Here’s everything you need to know about a Pamir Highway tour! The Pamir Highway is a remarkable road, that stretches the M41 from Kyrgyzstan into Uzbekistan; passing through mountainous Tajikistan. A trip to the Pamir Highway is one of the most exciting parts of a wider journey in Central Asia. If you’re a sucker for magnificent scenery and off-the-beaten-path destinations, then adventuring along this remote road is totally for you. In this post, find the perfect 5-day Pamir Highway route, how to find a cheap tour, prices & more.
Obtaining a visa for Tajikistan
Most nationalities need a visa to enter Tajikistan, and a GBAO permit to enter the Wakhan Valley region. It is easy to obtain a visa online. The e-visa costs $50 and can be obtained from the Tajikistan Government website. To get the GBAO permit, you apply on the same application for an extra fee of $20.
How to find a cheap Pamir Highway, Tajikistan tour
Finding a tour at a reasonable price was rather difficult to do. Not to mention the effort put into finding a group of people to share the experience with and keep the costs down. Of course, you can do the tour by yourself, but you will be paying for the full cost of the car and you may feel lonely during the evenings when no one is around. To find people to join the tour with you, we recommend writing on the forums on Caravanistan. This is how we managed to pull together 4 other people to join us on our Pamir Highway adventure.
To find the tour, ASK AROUND! Source prices on Caravanistan, and through hostels and hotels in Osh or Dushanbe. Out of all the tours and prices we found, the cheapest was booked through Aigul, the owner of the Apple Hostel in Osh. You can contact her at +996553280881 for more information. She is very helpful and will help you find a tour to suit your needs. If you don’t have a Kyrgyz sim, don’t worry, she is responsive on Whatsapp too!
What the Pamir Highway tour includes/ excludes
The cost of the Pamir Highway tour includes the driver, car and petrol. Our tour was all-inclusive of taxes, but make sure to check before booking.
The tour doesn’t include accommodation and food. Prices for homestays are around $15 per night and include breakfast and dinner. If you are not a fan of the food in Central Asia, we recommend you stock up on noodles and pasta before you leave Osh or Dushanbe. You will be able to ask for hot water at the guesthouses to cook for yourself. If you choose to cook yourself, you will be able to negotiate the cost of the stay for less.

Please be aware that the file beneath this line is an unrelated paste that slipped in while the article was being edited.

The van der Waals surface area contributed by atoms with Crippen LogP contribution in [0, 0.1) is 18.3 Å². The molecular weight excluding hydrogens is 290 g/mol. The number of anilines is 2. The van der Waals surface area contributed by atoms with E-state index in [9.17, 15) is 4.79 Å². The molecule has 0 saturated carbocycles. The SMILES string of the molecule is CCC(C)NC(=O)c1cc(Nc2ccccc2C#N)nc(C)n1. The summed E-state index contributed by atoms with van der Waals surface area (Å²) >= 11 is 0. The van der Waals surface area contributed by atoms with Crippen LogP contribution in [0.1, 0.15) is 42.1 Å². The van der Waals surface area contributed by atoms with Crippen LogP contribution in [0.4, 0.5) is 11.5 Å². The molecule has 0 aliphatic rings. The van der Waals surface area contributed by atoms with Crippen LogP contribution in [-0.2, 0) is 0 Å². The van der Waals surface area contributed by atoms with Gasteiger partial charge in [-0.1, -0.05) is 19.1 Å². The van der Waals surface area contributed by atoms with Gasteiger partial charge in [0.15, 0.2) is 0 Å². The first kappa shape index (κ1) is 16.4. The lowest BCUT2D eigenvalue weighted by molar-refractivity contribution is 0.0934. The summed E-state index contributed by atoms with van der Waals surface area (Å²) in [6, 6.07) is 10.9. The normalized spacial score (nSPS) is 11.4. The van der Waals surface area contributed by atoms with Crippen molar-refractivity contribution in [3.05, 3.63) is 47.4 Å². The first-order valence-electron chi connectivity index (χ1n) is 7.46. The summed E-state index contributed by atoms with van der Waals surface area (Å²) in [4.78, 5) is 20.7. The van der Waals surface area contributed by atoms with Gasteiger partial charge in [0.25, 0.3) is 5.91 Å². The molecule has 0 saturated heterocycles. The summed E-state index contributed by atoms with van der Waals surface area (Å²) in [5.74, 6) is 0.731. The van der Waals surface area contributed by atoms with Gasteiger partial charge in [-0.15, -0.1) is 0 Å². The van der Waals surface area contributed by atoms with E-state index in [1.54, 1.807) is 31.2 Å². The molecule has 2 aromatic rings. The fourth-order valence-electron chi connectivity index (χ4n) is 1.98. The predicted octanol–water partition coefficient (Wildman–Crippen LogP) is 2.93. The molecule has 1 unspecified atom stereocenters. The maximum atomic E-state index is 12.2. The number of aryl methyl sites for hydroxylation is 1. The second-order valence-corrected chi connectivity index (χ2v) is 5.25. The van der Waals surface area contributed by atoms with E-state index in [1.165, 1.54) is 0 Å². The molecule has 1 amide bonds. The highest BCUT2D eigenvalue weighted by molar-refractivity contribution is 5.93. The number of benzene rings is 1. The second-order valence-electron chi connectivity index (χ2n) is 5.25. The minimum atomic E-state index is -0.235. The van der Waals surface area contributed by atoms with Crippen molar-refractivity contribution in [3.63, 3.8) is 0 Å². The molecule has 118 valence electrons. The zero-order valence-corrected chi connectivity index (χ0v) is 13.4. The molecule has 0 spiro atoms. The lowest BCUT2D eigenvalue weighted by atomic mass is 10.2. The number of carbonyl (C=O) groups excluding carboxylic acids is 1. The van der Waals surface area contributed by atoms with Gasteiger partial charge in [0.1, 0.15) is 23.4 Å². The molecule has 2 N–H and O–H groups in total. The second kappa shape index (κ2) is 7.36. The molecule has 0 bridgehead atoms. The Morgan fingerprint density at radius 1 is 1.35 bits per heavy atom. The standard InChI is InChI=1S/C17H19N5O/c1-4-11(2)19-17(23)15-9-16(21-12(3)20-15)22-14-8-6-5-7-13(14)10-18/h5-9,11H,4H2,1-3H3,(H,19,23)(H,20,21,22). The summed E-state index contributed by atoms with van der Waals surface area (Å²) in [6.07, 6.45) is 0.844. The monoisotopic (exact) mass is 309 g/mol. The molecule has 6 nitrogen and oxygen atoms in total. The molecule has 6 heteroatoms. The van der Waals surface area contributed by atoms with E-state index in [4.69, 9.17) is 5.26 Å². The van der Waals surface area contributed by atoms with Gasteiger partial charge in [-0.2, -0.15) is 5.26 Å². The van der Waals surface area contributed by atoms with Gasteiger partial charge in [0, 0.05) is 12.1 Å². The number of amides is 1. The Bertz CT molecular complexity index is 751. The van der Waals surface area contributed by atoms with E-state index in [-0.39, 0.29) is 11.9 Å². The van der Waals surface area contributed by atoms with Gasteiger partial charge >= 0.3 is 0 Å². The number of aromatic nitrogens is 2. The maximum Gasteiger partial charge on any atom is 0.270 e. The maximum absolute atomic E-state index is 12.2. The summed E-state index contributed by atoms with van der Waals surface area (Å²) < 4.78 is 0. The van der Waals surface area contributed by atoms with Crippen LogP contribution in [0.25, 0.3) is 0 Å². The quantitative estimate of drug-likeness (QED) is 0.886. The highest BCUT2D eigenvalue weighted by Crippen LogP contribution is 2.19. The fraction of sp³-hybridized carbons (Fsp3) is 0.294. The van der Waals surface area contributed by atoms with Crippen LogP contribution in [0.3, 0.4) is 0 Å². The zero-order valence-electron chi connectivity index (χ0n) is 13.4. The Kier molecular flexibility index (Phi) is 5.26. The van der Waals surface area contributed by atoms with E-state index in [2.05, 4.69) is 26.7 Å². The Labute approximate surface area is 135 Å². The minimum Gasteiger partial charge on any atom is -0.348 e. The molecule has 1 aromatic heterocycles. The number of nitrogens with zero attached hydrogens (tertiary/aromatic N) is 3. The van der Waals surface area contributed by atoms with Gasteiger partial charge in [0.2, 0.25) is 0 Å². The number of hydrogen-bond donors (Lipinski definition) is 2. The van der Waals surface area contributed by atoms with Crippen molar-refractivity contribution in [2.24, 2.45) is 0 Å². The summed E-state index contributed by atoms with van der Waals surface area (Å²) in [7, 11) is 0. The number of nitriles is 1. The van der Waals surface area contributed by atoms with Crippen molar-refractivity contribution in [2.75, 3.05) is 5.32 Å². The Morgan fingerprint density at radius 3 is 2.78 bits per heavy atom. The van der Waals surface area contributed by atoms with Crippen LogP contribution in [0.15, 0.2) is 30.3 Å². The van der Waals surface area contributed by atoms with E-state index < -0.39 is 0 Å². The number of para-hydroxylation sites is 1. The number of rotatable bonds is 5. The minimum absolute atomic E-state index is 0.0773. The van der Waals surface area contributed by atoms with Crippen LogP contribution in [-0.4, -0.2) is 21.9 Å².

To cut costs further, consider camping. If you have camping gear you can ask to pitch your tent for a small fee in the garden of the guesthouses. We had recently purchased a tent at the start of our trip to Bishkek, so we asked If we could put it up, and just use the bathroom facilities and the hot water. The cost of pitching a tent varies. Sometimes, guesthouses would allow us to pitch for FREE, other times we paid a small fee of $2-$5.
If you’re looking for the best 2 person tents to purchase before you leave, make sure to check out this super detailed tent comparison post.
Other transport for the Pamir Highway
Public transport is little and far between, but it’s still possible to travel the Pamir Highway with a lot of patience! By flagging down shared taxis you will be able to travel the route eventually. If you are on a very low-budget this is something you may want to consider. However, we recommend avoiding this option as you won’t be able to ask your driver to STOP for some photographs. And believe us, YOU WILL WANT TO! After all, why would you come to the Pamir Highway and not have the chance to admire it properly?
Hitchhiking is common across Central Asia (even the locals do it), so you should be able to hitch a ride easily enough. However, you will still be expected to pay for the journey, just as the locals do. The prices of trips vary, and it all depends on what you agree with the driver. Make sure to agree on a price beforehand to avoid any confusion.
Cycling the Pamir Highway
The Pamir Highway is a cyclist’s paradise. We passed a few travellers cycling the route. Some anticipated the journey to take 3 weeks, and others for 5 weeks. However, it’s not an easy road to cycle, so make sure you are well prepared and don’t attempt it unless you are an experienced cyclist. Check out this great account of someone who has cycled the Pamir Highway.
The ultimate Pamir Highway route from Osh to Dushanbe